IVF is done to help a woman become pregnant. It is used to treat many causes of infertility, including:
IVF involves large amounts of physical and emotional energy, time, and money. Many couples dealing with infertility suffer stress and depression.
A woman taking fertility medicines may have bloating, abdominal pain, mood swings, headaches, and other side effects. Repeated IVF injections can cause bruising.
In rare cases, fertility drugs may cause ovarian hyperstimulation syndrome (OHSS). This condition causes a buildup of fluid in the abdomen and chest. Symptoms include abdominal pain, bloating, rapid weight gain (10 pounds or 4.5 kilograms within 3 to 5 days), decreased urination despite drinking plenty of fluids, nausea, vomiting, and shortness of breath. Mild cases can be treated with bed rest. More severe cases require draining of the fluid with a needle and possibly hospitalization.
Medical studies have shown so far that fertility drugs are not linked to ovarian cancer.
Risks of egg retrieval include reactions to anesthesia, bleeding, infection, and damage to structures surrounding the ovaries, such as bowel and bladder.
There is a risk of multiple pregnancies when more than one embryo is placed into the womb. Carrying more than one baby at a time increases the risk for premature birth and low birth weight. (However, even a single baby born after IVF is at higher risk for prematurity and low birth weight.)
It is unclear whether IVF increases the risk for birth defects.
IVF is very costly. Some, but not all, states have laws that say health insurance companies must offer some type of coverage. But, many insurance plans do not cover infertility treatment. Fees for a single IVF cycle include costs for medicines, surgery, anesthesia, ultrasounds, blood tests, processing the eggs and sperm, embryo storage, and embryo transfer. The exact total of a single IVF cycle varies, but may cost more than $12,000to $17,000.
After the Procedure
After embryo transfer, the woman may be told to rest for the remainder of the day. Complete bed rest is not necessary, unless there is an increased risk for OHSS. Most women return to normal activities the next day.
Women who undergo IVF must take daily shots or pills of the hormone progesterone for 8 to 10 weeks after the embryo transfer. Progesterone is a hormone produced naturally by the ovaries that prepares the lining of the uterus (womb) so that an embryo can attach. Progesterone also helps an implanted embryo grow and become established in the uterus. A woman may continue to take progesterone for 8 to 12 weeks after becoming pregnant. Too little progesterone during the early weeks of pregnancy may lead to miscarriage.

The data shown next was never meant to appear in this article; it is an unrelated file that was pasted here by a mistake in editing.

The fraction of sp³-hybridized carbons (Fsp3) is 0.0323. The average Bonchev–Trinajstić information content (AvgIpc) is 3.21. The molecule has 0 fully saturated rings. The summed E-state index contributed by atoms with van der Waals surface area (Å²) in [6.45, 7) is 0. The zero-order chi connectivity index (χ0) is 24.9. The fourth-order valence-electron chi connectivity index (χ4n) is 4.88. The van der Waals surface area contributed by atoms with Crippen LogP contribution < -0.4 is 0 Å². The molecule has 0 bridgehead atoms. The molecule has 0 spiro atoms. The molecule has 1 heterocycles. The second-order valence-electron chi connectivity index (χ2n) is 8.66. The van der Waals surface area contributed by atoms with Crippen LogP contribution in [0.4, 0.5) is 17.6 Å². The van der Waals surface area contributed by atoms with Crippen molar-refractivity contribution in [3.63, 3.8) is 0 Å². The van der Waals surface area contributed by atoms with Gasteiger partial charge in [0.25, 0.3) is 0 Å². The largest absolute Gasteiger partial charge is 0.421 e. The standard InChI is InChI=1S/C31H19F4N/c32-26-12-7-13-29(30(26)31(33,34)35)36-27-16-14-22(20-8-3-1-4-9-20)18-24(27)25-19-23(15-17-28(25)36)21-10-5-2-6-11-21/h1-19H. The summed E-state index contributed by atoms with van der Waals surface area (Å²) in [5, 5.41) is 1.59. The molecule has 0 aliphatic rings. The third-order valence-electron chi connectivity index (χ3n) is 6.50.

About 12 to 14 days after the embryo transfer, the woman will return to the clinic so that a pregnancy test can be done.
Call your provider right away if you had IVF and have:
- A fever over 100.5°F (38°C)
- Pelvic pain
- Heavy bleeding from the vagina
- Blood in the urine
Statistics vary from one clinic to another and must be looked at carefully. However, patient populations are different in each clinic, so reported pregnancy rates cannot be used as an accurate indication of one clinic being preferable to another.
- Pregnancy rates reflect the number of women who became pregnant after IVF. But not all pregnancies result in a live birth.
- Live birth rates reflect the number of women who give birth to a living child.
Outlook of live birth rates depend on certain factors such as mother age, prior live birth, and single embryo transfer during IVF.
According to the Society of Assisted Reproductive Technologies (SART), the approximate chance of giving birth to a live baby after IVF is as follows:
- 47.8%for women under age 35
- 38.4% for women age 35 to 37
- 26% for women ages 38 to 40
- 13.5% for women age 41 to 42
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Reviewed By: John D. Jacobson, MD, Professor of Obstetrics and Gynecology, Loma Linda University School of Medicine, Loma Linda Center for Fertility, Loma Linda, CA. Also reviewed by David Zieve, MD, MHA, Medical Director, Brenda Conaway, Editorial Director, and the A.D.A.M. Editorial team.